focus was on the emotions and connections made by the main character to others
around him.The combination of
foreign location and androgynous boys allowed for the mainstream shoujo manga readers to enjoy these
early shounen ai stories by
distancing them from the sexual content
but also by being relatable which was an overall important accomplishment for
manga because intimacy had never been expressed in such a way in manga before (Prough
the 1980’s, shounen ai had left
mainstream shoujo manga magazines and
began publishing in specialty magazines for the genre. With this new vein of
publishing the genre took on a new name courtesy of the publishing industry,
becoming the English “boys love” that is primarily used in this essay. Stories
about the love between two boys also began to thrive in another market, that of
doujinshi, or self-published
fanfiction (Prough 2011: 54). In this instance, these self-published works were
manga though doujinshi as a term
refers to all fan-published material. Within these fan-made works, the genre
was known as yaoi, an acronym that
stands for “no climax, no ending, no meaning.” This terminology represents the
way that these stories were written without much thought or plot. In this case
of boys love doujinshi they were
typically a quick and steamy after between the two main characters. These fan-made works were often much more
sexually explicit than their counterparts in shounen-ai were originally and as already stated, their sexual
encounter was overall the main point of the story. Many of these fan-made works are now often
based off stories in shounen manga,
with those released in the Weekly Shounen Jump magazine being especially
popular (Saito 2011: 180). Some of these titles include Gintama, Naruto, One Piece, and The Prince of Tennis. The
authors of these particular doujinshi
displayed and still do display a special ability to shift the friendly bonding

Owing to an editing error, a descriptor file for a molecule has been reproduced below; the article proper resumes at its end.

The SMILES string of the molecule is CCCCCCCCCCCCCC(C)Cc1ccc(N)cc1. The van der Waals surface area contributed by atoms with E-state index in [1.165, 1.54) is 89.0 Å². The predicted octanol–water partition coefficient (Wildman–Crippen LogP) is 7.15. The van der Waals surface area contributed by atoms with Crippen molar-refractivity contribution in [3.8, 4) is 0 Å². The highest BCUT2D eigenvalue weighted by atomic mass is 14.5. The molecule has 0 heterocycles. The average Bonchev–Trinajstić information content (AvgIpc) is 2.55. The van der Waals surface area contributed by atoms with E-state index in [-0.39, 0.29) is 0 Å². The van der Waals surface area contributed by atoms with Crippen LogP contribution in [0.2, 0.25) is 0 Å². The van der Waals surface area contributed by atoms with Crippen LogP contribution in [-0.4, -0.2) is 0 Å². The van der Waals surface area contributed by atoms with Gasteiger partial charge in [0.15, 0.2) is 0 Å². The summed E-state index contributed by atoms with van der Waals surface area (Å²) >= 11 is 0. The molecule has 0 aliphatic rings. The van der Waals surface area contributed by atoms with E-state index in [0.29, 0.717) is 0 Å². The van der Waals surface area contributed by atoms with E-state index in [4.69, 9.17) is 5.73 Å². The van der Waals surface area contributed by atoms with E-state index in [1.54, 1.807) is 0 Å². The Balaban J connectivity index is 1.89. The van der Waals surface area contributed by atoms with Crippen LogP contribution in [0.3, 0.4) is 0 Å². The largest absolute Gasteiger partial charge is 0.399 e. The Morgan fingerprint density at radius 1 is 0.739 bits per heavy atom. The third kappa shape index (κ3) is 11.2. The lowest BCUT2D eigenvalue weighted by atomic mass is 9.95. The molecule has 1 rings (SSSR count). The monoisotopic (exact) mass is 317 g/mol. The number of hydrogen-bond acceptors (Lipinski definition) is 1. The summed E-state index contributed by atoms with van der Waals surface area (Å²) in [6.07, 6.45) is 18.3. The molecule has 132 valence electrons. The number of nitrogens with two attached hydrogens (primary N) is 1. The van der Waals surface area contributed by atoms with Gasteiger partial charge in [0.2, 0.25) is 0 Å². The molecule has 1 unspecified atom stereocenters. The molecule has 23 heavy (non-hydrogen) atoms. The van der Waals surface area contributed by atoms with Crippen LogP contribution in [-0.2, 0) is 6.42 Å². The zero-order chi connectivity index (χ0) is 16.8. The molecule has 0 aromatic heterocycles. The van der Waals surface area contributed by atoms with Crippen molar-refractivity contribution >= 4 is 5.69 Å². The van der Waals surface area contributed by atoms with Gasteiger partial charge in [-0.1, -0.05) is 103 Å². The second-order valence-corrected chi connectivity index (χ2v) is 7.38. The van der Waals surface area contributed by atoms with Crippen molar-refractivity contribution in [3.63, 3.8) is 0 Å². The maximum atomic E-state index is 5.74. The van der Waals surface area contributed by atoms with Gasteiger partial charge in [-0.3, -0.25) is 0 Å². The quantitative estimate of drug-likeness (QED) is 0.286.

of shounen manga and turn it into a
romantic encounter between two teenage boys. The development of these doujinshi as separate to published boys
love is important because of the way they influenced setting and also sexual
content in commercially published works. Boys love manga was already evolving
continuously right from the start based on competition between the producers
and the consumers.
Experiencing Sex in Boys Love
The boys love manga that was produced from the 1990’s until
today has been able to become much more sexually explicit in part due to the
influence of the market of self-published manga (McLelland 2000: 19). While not
all boys love manga has sexually explicit content it is very common and much
more common than it was in the past. The role of the beautiful boy has also
changed. While most of the boys shown in boys love manga, there is less
emphasis on androgynous features than there was before; there is little doubt
by anyone that the characters are male, even without clear display of a penis.
A result of this is a division between roles that have become more clearly
visible to the readers, a division of roles that is essential to understand current
boys love narratives about sex more clearly.
In the vast majority of boys love manga, the
relationship between the two boys is understood in terms of their individual
roles as either the uke or the seme. The seme is recognized as the dominant, aggressive, male role in the
relationship and the uke is seen as
the passive feminine role (Saito 2011: 184). In this dichotomy, while both boys
are more clearly masculine in their features, the uke typically has more feminine features such as longer hair and
larger eyes as well as being more emotional while the seme shows more masculine traits. The manga The World’s Greatest First Love, by Shingiku Nakamura, is a good